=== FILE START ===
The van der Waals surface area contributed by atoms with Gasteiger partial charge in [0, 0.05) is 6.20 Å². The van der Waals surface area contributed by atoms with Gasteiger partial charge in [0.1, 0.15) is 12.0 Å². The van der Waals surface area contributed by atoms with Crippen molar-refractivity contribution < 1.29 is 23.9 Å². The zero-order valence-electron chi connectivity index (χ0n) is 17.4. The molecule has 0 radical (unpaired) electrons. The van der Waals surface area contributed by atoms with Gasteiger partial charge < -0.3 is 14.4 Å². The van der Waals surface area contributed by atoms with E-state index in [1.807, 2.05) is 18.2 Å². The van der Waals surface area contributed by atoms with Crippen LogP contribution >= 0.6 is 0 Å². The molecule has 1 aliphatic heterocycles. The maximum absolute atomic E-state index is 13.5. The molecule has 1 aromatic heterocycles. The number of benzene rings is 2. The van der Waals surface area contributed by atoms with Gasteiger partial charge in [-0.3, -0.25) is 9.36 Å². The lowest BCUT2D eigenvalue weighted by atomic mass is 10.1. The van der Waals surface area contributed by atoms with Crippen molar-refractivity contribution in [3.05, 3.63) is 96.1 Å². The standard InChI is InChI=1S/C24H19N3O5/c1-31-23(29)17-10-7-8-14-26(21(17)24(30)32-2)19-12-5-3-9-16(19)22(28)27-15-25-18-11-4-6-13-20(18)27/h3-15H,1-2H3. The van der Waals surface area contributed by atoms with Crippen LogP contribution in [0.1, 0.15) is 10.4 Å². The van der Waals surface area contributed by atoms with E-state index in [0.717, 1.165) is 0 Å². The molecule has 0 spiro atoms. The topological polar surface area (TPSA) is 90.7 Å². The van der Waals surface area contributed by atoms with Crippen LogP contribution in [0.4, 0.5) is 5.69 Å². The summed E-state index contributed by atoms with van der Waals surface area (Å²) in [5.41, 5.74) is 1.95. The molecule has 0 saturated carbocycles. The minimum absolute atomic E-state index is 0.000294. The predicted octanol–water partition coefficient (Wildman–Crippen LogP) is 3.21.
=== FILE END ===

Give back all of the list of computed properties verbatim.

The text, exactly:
The van der Waals surface area contributed by atoms with Gasteiger partial charge in [0, 0.05) is 6.20 Å². The van der Waals surface area contributed by atoms with Gasteiger partial charge in [0.1, 0.15) is 12.0 Å². The van der Waals surface area contributed by atoms with Crippen molar-refractivity contribution < 1.29 is 23.9 Å². The zero-order valence-electron chi connectivity index (χ0n) is 17.4. The molecule has 0 radical (unpaired) electrons. The van der Waals surface area contributed by atoms with Gasteiger partial charge < -0.3 is 14.4 Å². The van der Waals surface area contributed by atoms with E-state index in [1.807, 2.05) is 18.2 Å². The van der Waals surface area contributed by atoms with Crippen LogP contribution >= 0.6 is 0 Å². The molecule has 1 aliphatic heterocycles. The maximum absolute atomic E-state index is 13.5. The molecule has 1 aromatic heterocycles. The number of benzene rings is 2. The van der Waals surface area contributed by atoms with Gasteiger partial charge in [-0.3, -0.25) is 9.36 Å². The lowest BCUT2D eigenvalue weighted by atomic mass is 10.1. The van der Waals surface area contributed by atoms with Crippen molar-refractivity contribution in [3.05, 3.63) is 96.1 Å². The standard InChI is InChI=1S/C24H19N3O5/c1-31-23(29)17-10-7-8-14-26(21(17)24(30)32-2)19-12-5-3-9-16(19)22(28)27-15-25-18-11-4-6-13-20(18)27/h3-15H,1-2H3. The van der Waals surface area contributed by atoms with Crippen LogP contribution in [0.1, 0.15) is 10.4 Å². The van der Waals surface area contributed by atoms with E-state index in [0.717, 1.165) is 0 Å². The molecule has 0 spiro atoms. The topological polar surface area (TPSA) is 90.7 Å². The van der Waals surface area contributed by atoms with Crippen LogP contribution in [0.4, 0.5) is 5.69 Å². The summed E-state index contributed by atoms with van der Waals surface area (Å²) in [5.41, 5.74) is 1.95. The molecule has 0 saturated carbocycles. The minimum absolute atomic E-state index is 0.000294. The predicted octanol–water partition coefficient (Wildman–Crippen LogP) is 3.21.